Buying the Farm

We took Saoirse and Quinn to pick strawberries yesterday during our CSA‘s open farm day (yeah, yeah, I hear your jokes about patchouli and Birkenstocks). And as usually happens while harvesting one’s own produce from the earth itself, we spent a lot of time in an open field (shocking, right?), under a hot sun (in June?! No way!), a solid 10-minute uphill walk from the “house” part of the farm itself. As this little event strays from the norm of our air-conditioned, Wegman’s-shopping life, I was expecting a meltdown of sorts, but really, I did okay.

Har, har.  You thought I was talking about the girls, right? Nah, they had a grand ol’ time. It was a good–albeit, long, exhausting, sweaty–morning, out of which I gleaned a few specific tidbits for the life lesson books:

  • When there is a 24-pound baby who will need to be carried on someone’s back in a carrier that, while practical, clasps over your collarbone in an unforgiving way and produces enough sweat to fuel a slip-n-slide, opt to make sure your husband does the carrying. He’s bigger, anyway.
  • And when your husband suggests that you bring a stroller up the hill, don’t stubbornly stick to your initial inclination to say it’s not necessary. It’s necessary. Don’t be stubborn, because sometimes he’s right about this kind of stuff. Bring the damn stroller.
  • Make sure to meet up with friends named Susannah and Brian, because not only are they just lovely people with whom to bang around a strawberry field, they have delightful children who just happen to get along with your kids like gangbusters. See how it works? The parents are happy, the children are overjoyed, and there’s nothing like catching up with a buddy while hunched over fields of teeny-tiny fruit that will spoil the very second you step into the house.
  • Another bonus point for meeting up with friends who’ve done this open farm day thing before: they will think to bring the stroller. And extra bags. And snacks. And a picnic blanket. You will feel like a giant schmuck for neglecting all of these items, but if you make sure to meet up with truly kind friends, they will very tactfully not rub it in your face that you are indeed a neglectful schmuck.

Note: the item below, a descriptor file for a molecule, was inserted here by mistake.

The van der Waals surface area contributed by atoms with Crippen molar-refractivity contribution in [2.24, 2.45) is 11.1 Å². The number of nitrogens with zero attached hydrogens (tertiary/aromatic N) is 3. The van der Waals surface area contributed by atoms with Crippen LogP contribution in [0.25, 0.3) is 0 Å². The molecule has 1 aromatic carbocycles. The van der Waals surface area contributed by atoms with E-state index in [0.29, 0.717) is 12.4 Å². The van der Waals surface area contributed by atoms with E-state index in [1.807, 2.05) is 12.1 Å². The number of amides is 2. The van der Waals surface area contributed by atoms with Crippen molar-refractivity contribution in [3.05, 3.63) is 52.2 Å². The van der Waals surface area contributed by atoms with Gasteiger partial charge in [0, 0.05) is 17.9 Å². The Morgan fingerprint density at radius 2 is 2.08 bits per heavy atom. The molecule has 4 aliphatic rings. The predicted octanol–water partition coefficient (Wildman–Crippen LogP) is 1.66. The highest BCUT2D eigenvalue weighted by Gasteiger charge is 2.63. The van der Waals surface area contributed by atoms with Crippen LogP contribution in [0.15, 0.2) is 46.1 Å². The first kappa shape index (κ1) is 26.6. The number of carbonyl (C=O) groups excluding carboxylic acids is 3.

• Don’t be lazy and not bring extra water up the hill with you just because you’re carrying the 24-pound baby on your back and can’t bear to be bothered with extra sippy cups. It’s a lot hotter up there than you realize, and nothing’s worse than your child saying, “Mom, I’m thirsty. Why can’t I have something to drink?”. Also, your husband might mention that if you’d brought the stroller like he suggested, your child would not be gasping for hydration like a beached fish, and you can’t really come back with anything because you’re already feeling guilty that your child has resorted to licking the sweat off of her own arm and dagnabit, you hate it when he’s right.

  • Do not make eye contact with your husband for fear of chuckling so hard you snort when your 3-year-old asks to be carried back down the hill after your epic berry-picking session, and he has to carry her because, as mentioned, there is no stroller.

  • Do feel proud that you’re doing something right when, at lunch (on the picnic blanket your friend provided because you didn’t think of it yourself), you offer your child some homebrewed root beer as a treat, and she replies, “No, I don’t want root beer. That’s a grown-up drink, Mom. I can’t have that.” Try not to feel shamed that your daughter reminds you that she’s not allowed to drink soda. Just focus on the fact that her response is pretty awesome, and if she can keep up that kind of attitude in the face of beer and boys and golly knows what else when she’s a teenager, you will sleep better at night.
  • When your child wants to go ask the farmer if he has any blueberries, let her. Because you are a parent, and moments like that are adorable.
  • Also remember forever the moment when your child’s friend Ben says to her, “I’ll be a farmer, and you can be a farmer,” and she replies, “Okay, that sounds great! We can be farmers together.” Because one day, she’ll be 22 and might not have any idea what she wants to do with her life, and you’ll both need to be reminded that sometimes it’s not that complicated.

And finally, when you get home from your farming adventure (trying not to picture your farm-boy father rolling his eyes and chuckling at your exhaustion from one lousy morning) and your oldest daughter wants to eat three-fourths of a quart of strawberries, let her. Because it’s fun, and now she knows that fruit doesn’t come from a plastic container on a store shelf, and it’s worth the risk of a sick belly when she looks up at you with a sticky face full of juice and says, “Mmm, these strawberries are delicious. But Mom, I’m a little sleepy now. Can I take a nap?”

Totally worth it.

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